Spice Names: Zesty choices beyond Saffron and Sage

In the build-up to the Beckham baby name announcement, one of the wilder suppositions thrown out was that Posh might go for a Spice Girls-related name.  Well, we all know that didn’t happen, but guest blogger Kitty Holman used that premise as a take-off point for looking at some of the many possibilities lurking on the spice shelf and in the herb garden, from the common to the rare.

More and more, parents are searching for nature-related names for their babies. Many will turn to the florals for baby girls, and there are plenty of gorgeous names to be had there; for boys, there’s the option to turn to trees which have a sense of strength and masculinity, with names like Oak, Ash, Aspen, Cypress and Teak.

But trees and flowers certainly aren’t the only possibilities for those seeking earthy baby names—there are those representing stones, seasons, the elements, birds (Wren, Dove, Lark) and other animals.  Or, you could look to your own spice cupboard or herb garden for inspiration. Here are some examples of both common and unusual spice names:

  • Ajowan– a seed and a spice used in Indian cooking; can also be spelled Ajwain. As an alternate, you could drop the opening “A” and go with “Jowan.”
  • Aleppo– as in Aleppo Chili Pepper, which is found in Northern Syria, near the town of Aleppo– it’s used in Mediterranean and Middle Eastern dishes.
  • Anise– a spice with a flavor resembling licorice, fennel and tarragon.
  • Basil – this aromatic herb name has been a common male appellation for centuries, long associated in this country with Sherlock Holmes-portrayer Basil Rathbone .
  • Bay– as in bay leaves– is both an herb name and a water name. Bay is starting to be used as an evocative middle name, as Lucy Lawless did for her son.
  • Caraway– you’ll more often see this with two R’s as an Irish surname, but it can be adapted to a first name or shortened to Cara.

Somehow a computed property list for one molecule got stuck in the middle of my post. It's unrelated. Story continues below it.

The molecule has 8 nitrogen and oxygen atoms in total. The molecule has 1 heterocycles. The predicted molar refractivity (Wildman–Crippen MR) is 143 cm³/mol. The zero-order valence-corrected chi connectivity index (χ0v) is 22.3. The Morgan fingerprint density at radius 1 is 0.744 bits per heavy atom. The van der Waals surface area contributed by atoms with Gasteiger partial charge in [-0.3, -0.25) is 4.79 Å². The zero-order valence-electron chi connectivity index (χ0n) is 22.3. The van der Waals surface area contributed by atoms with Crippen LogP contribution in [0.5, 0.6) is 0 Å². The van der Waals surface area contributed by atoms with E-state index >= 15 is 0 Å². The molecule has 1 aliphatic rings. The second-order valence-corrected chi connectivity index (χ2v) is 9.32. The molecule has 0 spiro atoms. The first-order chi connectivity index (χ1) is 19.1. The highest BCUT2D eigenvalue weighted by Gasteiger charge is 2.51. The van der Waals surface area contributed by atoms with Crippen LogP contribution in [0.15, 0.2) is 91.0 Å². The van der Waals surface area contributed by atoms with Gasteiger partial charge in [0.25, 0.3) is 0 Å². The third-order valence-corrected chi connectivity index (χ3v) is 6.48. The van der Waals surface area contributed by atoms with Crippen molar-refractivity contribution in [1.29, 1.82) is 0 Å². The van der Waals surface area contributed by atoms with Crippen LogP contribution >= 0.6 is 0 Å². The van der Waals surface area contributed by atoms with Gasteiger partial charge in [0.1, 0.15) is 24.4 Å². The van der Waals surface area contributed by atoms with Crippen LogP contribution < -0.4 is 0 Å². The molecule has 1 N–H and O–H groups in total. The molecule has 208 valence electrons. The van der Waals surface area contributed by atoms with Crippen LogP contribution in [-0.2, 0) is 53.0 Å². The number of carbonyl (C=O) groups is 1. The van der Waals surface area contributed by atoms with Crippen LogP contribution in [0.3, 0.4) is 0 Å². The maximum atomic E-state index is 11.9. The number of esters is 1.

• CassiaCassia buds are the unopened flowers of the cassia or cinnamon tree. This Latin name is beginning to be considered as a baby name option.
  • Cayenne– a peppery possibility, and not so far removed from Cheyenne.
  • Chili– this spice name took center stage a while back via the eighties band Red Hot Chili Peppers—it’s more often heard as a nickname, though, as in the Elmore Leonard character Chili Palmer, played by John Travolta in Get Shorty..
  • Cinnamon— comes from the fragrant inner bark of laurel trees; Cinnamon Carter was a femme fatale character on the old Mission:Impossible.
  • Clove—a fragrant middle name possibility
  • Curry—a spicy British surname name
  • Dill- this feathery herb plant makes a unisex possibility; there is a boy named Dill in To Kill a Mockingbird
  • Fennel—an herb name that would be more usable in its shortened version Fenn, as an alternate to the mega popular Finn
  • Ginger—a long-time nickname name, usually reserved for redheads; Ginger Rogers was born Virginia
  • Juniper –the juniper berry is a spice also used to flavor gin.  Once unisex, Juniper is now being used more and more for girls.
  • Lavender—one of the most fragrant of plants; the color name Lavender is beginning to be considered as an alternate to Violet
  • Marjoram—a possible namesake for Marjorie?
  • Poppythe seeds of the poppy plant impart a nutty flavor.  This is a name making inroads, partially due to the influence of actress Poppy Montgomery.
  • Rosemary—a fragrant herb with needle-like leaves that is thought to jar the memory. It was a popular name from the 1920s to the sixties.
  • Saffron—a spice used in Spanish and Indian food, also an appealing name; publicized by British-born actress Saffron Burrows
  • Sage—an increasingly popular unisex name used by Toni Collette and other celebs

Kitty Holman is a freelance writer and blogger from Texas who regularly writes on the topics of nursing colleges, and on health, parenting, environmental, and education related topics.  She became interested in names when she began searching baby name books for meaningful names for characters in the book she’s writing.  She enjoys connecting with her readers, who can direct any questions or comments to: kitty.holman20@gmail.com.

Subscribe to our newsletter

* indicates required


16 Responses to “Spice Names: Zesty choices beyond Saffron and Sage”